Strengthen your Core for the Over-50s
Doing sit-ups for the over-50s is not an easy thing to do. As we get older, we often put on weight, and our lower backs get stiffer. Those who have been through childbirth may have weaker abdominal and pelvic floor muscles, and we generally become more deconditioned as we get older.
The thought of doing sit-ups is probably enough to put you off, but there are plenty of alternative exercises for the over-50s that can be performed instead, and will also help to activate and tone your core muscles.
With the core, you have your superficial core muscles (the Rectus Abdominis, or “six-pack”) and you have your deeper abdominal muscles, such as the Transversus Abdominis. They both work in different ways, but are both beneficial to maintain strength in.
Lie flat on your back on a bed or the floor, with your knees bent, squeeze your bottom muscles and lift your body upwards. Keep your arms by your side and use them to help you balance. Make sure you maintain good posture (do not over-arch your lower back) and contract the deep abdominal muscles by squeezing your tummy towards your spine. This exercise helps to strengthen the abdominal, lower back, gluteal and hamstring muscles. Repeat ten times, morning and evening.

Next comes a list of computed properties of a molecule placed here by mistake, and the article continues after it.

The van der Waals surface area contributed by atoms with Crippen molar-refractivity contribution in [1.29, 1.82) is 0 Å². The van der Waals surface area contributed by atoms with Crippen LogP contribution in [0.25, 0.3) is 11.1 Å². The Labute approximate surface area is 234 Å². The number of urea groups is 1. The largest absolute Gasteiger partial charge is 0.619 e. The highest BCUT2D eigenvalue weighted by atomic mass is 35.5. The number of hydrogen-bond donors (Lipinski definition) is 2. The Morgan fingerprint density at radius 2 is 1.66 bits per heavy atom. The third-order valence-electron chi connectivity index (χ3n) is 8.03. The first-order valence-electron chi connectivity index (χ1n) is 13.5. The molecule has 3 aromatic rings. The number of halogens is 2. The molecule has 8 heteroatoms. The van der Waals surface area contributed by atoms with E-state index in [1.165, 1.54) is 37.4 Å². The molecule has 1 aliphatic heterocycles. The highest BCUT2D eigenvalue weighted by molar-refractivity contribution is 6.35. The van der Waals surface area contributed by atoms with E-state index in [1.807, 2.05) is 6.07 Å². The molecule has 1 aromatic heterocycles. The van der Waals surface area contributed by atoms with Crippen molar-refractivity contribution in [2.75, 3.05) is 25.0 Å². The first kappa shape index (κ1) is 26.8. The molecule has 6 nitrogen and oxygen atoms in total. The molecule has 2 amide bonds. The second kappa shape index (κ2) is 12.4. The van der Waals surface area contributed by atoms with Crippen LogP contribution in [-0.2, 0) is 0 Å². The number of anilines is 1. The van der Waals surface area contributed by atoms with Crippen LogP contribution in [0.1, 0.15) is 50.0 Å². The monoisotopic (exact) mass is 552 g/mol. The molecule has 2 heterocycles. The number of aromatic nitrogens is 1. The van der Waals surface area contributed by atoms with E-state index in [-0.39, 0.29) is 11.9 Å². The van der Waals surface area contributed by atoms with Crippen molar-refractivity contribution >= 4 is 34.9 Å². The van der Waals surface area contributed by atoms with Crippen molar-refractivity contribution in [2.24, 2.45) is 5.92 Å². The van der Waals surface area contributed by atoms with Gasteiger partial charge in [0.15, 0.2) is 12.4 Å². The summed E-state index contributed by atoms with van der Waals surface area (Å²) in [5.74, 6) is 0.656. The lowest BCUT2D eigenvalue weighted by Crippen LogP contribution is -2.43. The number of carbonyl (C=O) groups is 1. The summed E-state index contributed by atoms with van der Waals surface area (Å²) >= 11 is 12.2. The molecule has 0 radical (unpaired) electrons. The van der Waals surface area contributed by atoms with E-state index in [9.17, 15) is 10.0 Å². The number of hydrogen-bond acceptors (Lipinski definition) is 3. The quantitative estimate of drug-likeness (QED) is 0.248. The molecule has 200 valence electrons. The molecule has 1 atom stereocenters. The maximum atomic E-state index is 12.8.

Kneel down on a bed or the floor, in an upright position. Place your arms across your chest, and bend forwards from your torso to perform a crunch-type movement. Squeeze your abdominal muscles gently. Go as far as feels comfortable, and then extend back up to the start position. This exercise predominantly strengthens the lower back muscles but can also help your core. Repeat the exercise ten times, morning and evening.
Position yourself on all fours on a bed or the floor, and make sure your hips, knees and shoulders are aligned to 90 degrees. Keep a gentle curve in your lower back. Draw your tummy upwards, towards your spine. While you are holding this position, try to breathe normally. You can also contract your pelvic floor muscles at the same time by squeezing around your pelvic organs, and drawing them gently up towards your belly button. This exercise helps to activate and strengthen your deep abdominal muscles, especially the transversus abdominis. Hold the exercise for ten seconds, and repeat five times.
Swiss Ball Leg Lift
Sit on a Swiss ball with good upright posture, and hold on to the sides of the ball. Lift one leg just above the ground. Please be careful doing this exercise, the ball will be unstable. To progress the exercise, place your arms on your lap, but only when you have good control. This exercise is great for postural awareness and core control and can also be done on a chair, if you do not have Swiss ball, although will be less effective at activating your core when sitting on a chair. Hold the exercise for 20 seconds with alternate legs, and repeat twice.
Bird Dog with Leg Lift
Position yourself on all fours, and keep good posture. Draw your tummy inwards (towards the ceiling). Lift one leg up to the horizontal level. Return your leg back down and repeat on the opposite side. This is a great core stability and core control exercise to work the abdominal muscles. To progress the exercise, you can extend an opposite arm and leg at the same time. Hold the exercise for 20 seconds, and repeat twice each side.
Always start gently, and progress slowly. If you get any pain with any of the exercises, stop, rest, and seek advice from a qualified physiotherapist or osteopath at Surrey Physio.